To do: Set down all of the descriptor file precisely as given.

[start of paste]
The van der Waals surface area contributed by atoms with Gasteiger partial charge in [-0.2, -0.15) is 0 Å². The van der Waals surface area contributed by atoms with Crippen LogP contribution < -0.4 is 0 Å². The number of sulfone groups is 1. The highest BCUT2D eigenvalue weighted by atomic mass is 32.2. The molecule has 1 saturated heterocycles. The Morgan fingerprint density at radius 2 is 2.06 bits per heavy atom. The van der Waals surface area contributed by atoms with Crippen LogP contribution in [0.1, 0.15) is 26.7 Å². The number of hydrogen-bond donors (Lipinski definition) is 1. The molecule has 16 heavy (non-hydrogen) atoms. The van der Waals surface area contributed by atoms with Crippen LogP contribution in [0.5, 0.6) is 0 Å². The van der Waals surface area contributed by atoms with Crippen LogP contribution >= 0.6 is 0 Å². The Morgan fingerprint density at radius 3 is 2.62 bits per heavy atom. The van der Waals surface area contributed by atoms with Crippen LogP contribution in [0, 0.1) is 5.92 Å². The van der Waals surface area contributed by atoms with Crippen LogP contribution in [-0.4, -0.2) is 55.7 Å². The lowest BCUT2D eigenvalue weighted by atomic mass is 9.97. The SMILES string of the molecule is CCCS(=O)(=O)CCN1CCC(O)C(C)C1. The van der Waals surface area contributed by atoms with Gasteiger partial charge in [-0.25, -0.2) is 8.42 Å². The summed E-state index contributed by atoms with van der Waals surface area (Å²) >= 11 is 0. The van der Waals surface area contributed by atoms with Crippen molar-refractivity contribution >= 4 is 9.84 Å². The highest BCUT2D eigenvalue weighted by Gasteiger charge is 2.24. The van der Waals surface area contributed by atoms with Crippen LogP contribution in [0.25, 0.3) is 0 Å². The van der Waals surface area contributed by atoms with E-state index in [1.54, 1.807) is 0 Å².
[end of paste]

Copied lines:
The van der Waals surface area contributed by atoms with Gasteiger partial charge in [-0.2, -0.15) is 0 Å². The van der Waals surface area contributed by atoms with Crippen LogP contribution < -0.4 is 0 Å². The number of sulfone groups is 1. The highest BCUT2D eigenvalue weighted by atomic mass is 32.2. The molecule has 1 saturated heterocycles. The Morgan fingerprint density at radius 2 is 2.06 bits per heavy atom. The van der Waals surface area contributed by atoms with Crippen LogP contribution in [0.1, 0.15) is 26.7 Å². The number of hydrogen-bond donors (Lipinski definition) is 1. The molecule has 16 heavy (non-hydrogen) atoms. The van der Waals surface area contributed by atoms with Crippen LogP contribution in [0.5, 0.6) is 0 Å². The van der Waals surface area contributed by atoms with Crippen LogP contribution >= 0.6 is 0 Å². The Morgan fingerprint density at radius 3 is 2.62 bits per heavy atom. The van der Waals surface area contributed by atoms with Crippen LogP contribution in [0, 0.1) is 5.92 Å². The van der Waals surface area contributed by atoms with Crippen LogP contribution in [-0.4, -0.2) is 55.7 Å². The lowest BCUT2D eigenvalue weighted by atomic mass is 9.97. The SMILES string of the molecule is CCCS(=O)(=O)CCN1CCC(O)C(C)C1. The van der Waals surface area contributed by atoms with Gasteiger partial charge in [-0.25, -0.2) is 8.42 Å². The summed E-state index contributed by atoms with van der Waals surface area (Å²) >= 11 is 0. The van der Waals surface area contributed by atoms with Crippen molar-refractivity contribution >= 4 is 9.84 Å². The highest BCUT2D eigenvalue weighted by Gasteiger charge is 2.24. The van der Waals surface area contributed by atoms with Crippen LogP contribution in [0.25, 0.3) is 0 Å². The van der Waals surface area contributed by atoms with E-state index in [1.54, 1.807) is 0 Å².